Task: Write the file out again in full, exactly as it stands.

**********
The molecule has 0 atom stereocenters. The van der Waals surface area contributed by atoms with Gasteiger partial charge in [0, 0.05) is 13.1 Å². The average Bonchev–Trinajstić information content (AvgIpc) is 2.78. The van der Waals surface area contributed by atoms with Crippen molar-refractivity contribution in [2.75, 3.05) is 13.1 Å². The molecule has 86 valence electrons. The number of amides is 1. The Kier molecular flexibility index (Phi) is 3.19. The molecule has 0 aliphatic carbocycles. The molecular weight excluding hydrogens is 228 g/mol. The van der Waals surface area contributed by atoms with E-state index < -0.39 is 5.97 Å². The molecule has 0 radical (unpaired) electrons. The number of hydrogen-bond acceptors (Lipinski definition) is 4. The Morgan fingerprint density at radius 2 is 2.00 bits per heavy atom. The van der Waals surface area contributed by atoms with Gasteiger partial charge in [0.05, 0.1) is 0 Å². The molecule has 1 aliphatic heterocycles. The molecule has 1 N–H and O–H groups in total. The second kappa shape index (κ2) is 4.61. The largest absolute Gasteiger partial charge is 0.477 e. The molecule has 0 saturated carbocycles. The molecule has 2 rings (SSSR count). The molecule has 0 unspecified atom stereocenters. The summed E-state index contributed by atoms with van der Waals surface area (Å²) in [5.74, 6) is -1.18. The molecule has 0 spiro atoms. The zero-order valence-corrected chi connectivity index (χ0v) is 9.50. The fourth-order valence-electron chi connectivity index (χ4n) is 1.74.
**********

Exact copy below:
The molecule has 0 atom stereocenters. The van der Waals surface area contributed by atoms with Gasteiger partial charge in [0, 0.05) is 13.1 Å². The average Bonchev–Trinajstić information content (AvgIpc) is 2.78. The van der Waals surface area contributed by atoms with Crippen molar-refractivity contribution in [2.75, 3.05) is 13.1 Å². The molecule has 86 valence electrons. The number of amides is 1. The Kier molecular flexibility index (Phi) is 3.19. The molecule has 0 aliphatic carbocycles. The molecular weight excluding hydrogens is 228 g/mol. The van der Waals surface area contributed by atoms with E-state index < -0.39 is 5.97 Å². The molecule has 0 radical (unpaired) electrons. The number of hydrogen-bond acceptors (Lipinski definition) is 4. The Morgan fingerprint density at radius 2 is 2.00 bits per heavy atom. The van der Waals surface area contributed by atoms with Gasteiger partial charge in [0.05, 0.1) is 0 Å². The molecule has 1 aliphatic heterocycles. The molecule has 1 N–H and O–H groups in total. The second kappa shape index (κ2) is 4.61. The largest absolute Gasteiger partial charge is 0.477 e. The molecule has 0 saturated carbocycles. The molecule has 2 rings (SSSR count). The molecule has 0 unspecified atom stereocenters. The summed E-state index contributed by atoms with van der Waals surface area (Å²) in [5.74, 6) is -1.18. The molecule has 0 spiro atoms. The zero-order valence-corrected chi connectivity index (χ0v) is 9.50. The fourth-order valence-electron chi connectivity index (χ4n) is 1.74.